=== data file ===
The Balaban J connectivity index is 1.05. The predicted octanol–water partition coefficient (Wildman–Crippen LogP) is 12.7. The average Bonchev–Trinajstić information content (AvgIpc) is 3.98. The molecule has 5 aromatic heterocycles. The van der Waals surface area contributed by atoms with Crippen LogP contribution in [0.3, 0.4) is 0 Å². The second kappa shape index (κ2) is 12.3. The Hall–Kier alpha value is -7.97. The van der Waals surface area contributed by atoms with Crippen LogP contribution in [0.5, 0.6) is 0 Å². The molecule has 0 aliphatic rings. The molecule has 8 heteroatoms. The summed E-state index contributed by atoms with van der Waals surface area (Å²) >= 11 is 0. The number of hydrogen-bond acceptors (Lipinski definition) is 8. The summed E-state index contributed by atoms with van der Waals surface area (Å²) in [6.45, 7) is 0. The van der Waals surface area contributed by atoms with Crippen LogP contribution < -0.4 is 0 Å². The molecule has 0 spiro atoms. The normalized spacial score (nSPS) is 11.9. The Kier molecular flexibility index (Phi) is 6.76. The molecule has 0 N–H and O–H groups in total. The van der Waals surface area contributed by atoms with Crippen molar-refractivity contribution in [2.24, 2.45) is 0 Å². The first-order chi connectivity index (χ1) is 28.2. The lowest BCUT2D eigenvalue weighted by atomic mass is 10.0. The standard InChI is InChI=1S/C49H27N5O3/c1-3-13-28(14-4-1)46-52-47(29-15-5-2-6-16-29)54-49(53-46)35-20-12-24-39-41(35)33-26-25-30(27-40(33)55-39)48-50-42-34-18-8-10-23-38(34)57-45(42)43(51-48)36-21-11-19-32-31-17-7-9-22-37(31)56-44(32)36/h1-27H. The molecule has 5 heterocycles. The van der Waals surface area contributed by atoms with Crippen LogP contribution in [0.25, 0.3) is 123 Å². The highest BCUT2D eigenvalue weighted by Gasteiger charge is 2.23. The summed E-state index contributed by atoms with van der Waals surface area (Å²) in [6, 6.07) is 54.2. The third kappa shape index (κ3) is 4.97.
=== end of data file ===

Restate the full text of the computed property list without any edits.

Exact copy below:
The Balaban J connectivity index is 1.05. The predicted octanol–water partition coefficient (Wildman–Crippen LogP) is 12.7. The average Bonchev–Trinajstić information content (AvgIpc) is 3.98. The molecule has 5 aromatic heterocycles. The van der Waals surface area contributed by atoms with Crippen LogP contribution in [0.3, 0.4) is 0 Å². The second kappa shape index (κ2) is 12.3. The Hall–Kier alpha value is -7.97. The van der Waals surface area contributed by atoms with Crippen LogP contribution in [0.5, 0.6) is 0 Å². The molecule has 0 aliphatic rings. The molecule has 8 heteroatoms. The summed E-state index contributed by atoms with van der Waals surface area (Å²) >= 11 is 0. The number of hydrogen-bond acceptors (Lipinski definition) is 8. The summed E-state index contributed by atoms with van der Waals surface area (Å²) in [6.45, 7) is 0. The van der Waals surface area contributed by atoms with Crippen LogP contribution < -0.4 is 0 Å². The molecule has 0 spiro atoms. The normalized spacial score (nSPS) is 11.9. The Kier molecular flexibility index (Phi) is 6.76. The molecule has 0 N–H and O–H groups in total. The van der Waals surface area contributed by atoms with Crippen molar-refractivity contribution in [2.24, 2.45) is 0 Å². The first-order chi connectivity index (χ1) is 28.2. The lowest BCUT2D eigenvalue weighted by atomic mass is 10.0. The standard InChI is InChI=1S/C49H27N5O3/c1-3-13-28(14-4-1)46-52-47(29-15-5-2-6-16-29)54-49(53-46)35-20-12-24-39-41(35)33-26-25-30(27-40(33)55-39)48-50-42-34-18-8-10-23-38(34)57-45(42)43(51-48)36-21-11-19-32-31-17-7-9-22-37(31)56-44(32)36/h1-27H. The molecule has 5 heterocycles. The van der Waals surface area contributed by atoms with Crippen LogP contribution in [0.25, 0.3) is 123 Å². The highest BCUT2D eigenvalue weighted by Gasteiger charge is 2.23. The summed E-state index contributed by atoms with van der Waals surface area (Å²) in [6, 6.07) is 54.2. The third kappa shape index (κ3) is 4.97.